The New Jersey One Water Awards honor projects that demonstrate great water management. Winners illustrate the One Water ideal by valuing and making use of all water, whether it’s drinking water, stormwater, or wastewater. The awards program is sponsored by five organizations: American Water Resources Association’s New Jersey section, American Water Works Association’s New Jersey section, Association of Environmental Authorities, Jersey Water Works, and New Jersey Water Environment Association. Read about the winners announced for the 3rd annual New Jersey One Water Awards.
When Amy S. Greene Environmental Consultants, Inc. (ASGECI) began working on the Kenco Acquisition, now known as the Pequest Wildlife Management Area, the land had very low ecological value. ASGECI’s efforts to restore the property’s wetlands have greatly improved local water quality and stormwater management, demonstrating how healthy ecosystems can provide substantial benefits. The wetland, which will be managed as part of the Kittatinny Valley State Park, has enhanced 9 acres of stream corridors, restored 19 acres of wet meadows and 34 acres of forested wetland, and passively restored 25 acres of wetland forests.
The site had been a sod farm located in the floodplain of the Pequest River. Heavy fertilizer use both on the site and upstream had depleted oxygen in the Pequest River, resulting in poor water quality that severely harmed aquatic life. When the land was no longer used for agricultural purposes, the landowner sold it to New Jersey Department of Environmental Protection’s (NJDEP) Division of Fish and Wildlife (DFW). NJDEP partnered with ASGECI to improve water quality by restoring ecological health, recreating natural hydrology, and reversing human alterations made to the landscape.
Amy Greene, president of ASGECI, says the site is ideal for wetland restoration because it “helps us understand the geologic history of the area.” A glacier moved through the land 17,000 years ago, carving out the Pequest River and creating wetlands. When humans modified the land for agricultural use, they drained the property, altered the landscape, and then abandoned it. ASGECI’s goal was to reverse the extensive alterations to the property’s drainage. They first mapped and surveyed the land. Altered tributaries to the Pequest River were realigned and reconfigured to a stable condition. Implementation of a floodplain bench and bank stabilization measures also provided increased flood storage and improved water quality.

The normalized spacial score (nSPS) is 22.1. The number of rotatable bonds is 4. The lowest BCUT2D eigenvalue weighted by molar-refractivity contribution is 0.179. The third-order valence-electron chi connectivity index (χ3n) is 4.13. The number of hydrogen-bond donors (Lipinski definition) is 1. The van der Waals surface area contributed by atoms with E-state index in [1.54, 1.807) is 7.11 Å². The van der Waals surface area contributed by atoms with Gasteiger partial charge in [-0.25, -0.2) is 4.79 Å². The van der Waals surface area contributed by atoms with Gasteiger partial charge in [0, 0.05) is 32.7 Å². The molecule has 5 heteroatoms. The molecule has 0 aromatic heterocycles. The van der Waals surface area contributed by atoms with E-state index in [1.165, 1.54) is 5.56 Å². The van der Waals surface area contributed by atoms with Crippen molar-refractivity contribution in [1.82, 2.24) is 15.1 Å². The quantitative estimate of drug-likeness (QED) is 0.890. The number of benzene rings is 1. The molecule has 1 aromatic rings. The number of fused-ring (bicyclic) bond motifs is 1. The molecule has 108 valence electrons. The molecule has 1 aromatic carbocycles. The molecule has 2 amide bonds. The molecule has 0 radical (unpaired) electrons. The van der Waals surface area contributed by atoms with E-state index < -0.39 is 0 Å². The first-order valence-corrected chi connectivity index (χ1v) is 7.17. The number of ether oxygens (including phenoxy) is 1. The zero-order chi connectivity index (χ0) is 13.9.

The restoration project focused on holistic and innovation techniques, including salvage and re-use of the site’s native vegetation, vernal pool construction, floodplain restoration, stream realignment, in-stream habitat structures, and turtle nesting habitat creation. ASGECI planted a total of 14,360 native trees and 6,300 native shrubs. As a result, most of the water flowing through the wetlands is filtered and recycled on site. The native vegetation helps filter nutrients and sediment, so that cleaner water flows through the wetland, into the Pequest, and into the Delaware River. Restoration projects in critical locations like wetlands are essential for improving and sustaining water quality because healthy wetlands ensure that pollutants are filtered out before they reach larger water bodies.
The success of the restoration water management project relied on collaborations. ASGECI worked with North Jersey Resource Conservation and Development, NJDEP DFW, and the New Jersey Wetland Mitigation Council, making sure to communicate with state, county, and local officials, as well as the public, at all stages. ASGECI brought in consultants experienced with design,
development, and oversight of wetland mitigation projects and hired local contractors to complete the project, contributing to the area’s economy. The project design also incorporated comments from local stakeholders, contributing to beneficial recreational and educational uses for the public. ASGECI’s wetland restoration project has improved water quality on more than 90 restored acres. As Ms. Greene says, “You can see after just one growing season what we’ve done here. We’ve restored this land to what it wants to be.”
Project partners: The New Jersey Department of Environmental Protection (NJDEP) Division of Fish and Wildlife (DFW) and the North Jersey Resource Conservation and Development (RC&D) Council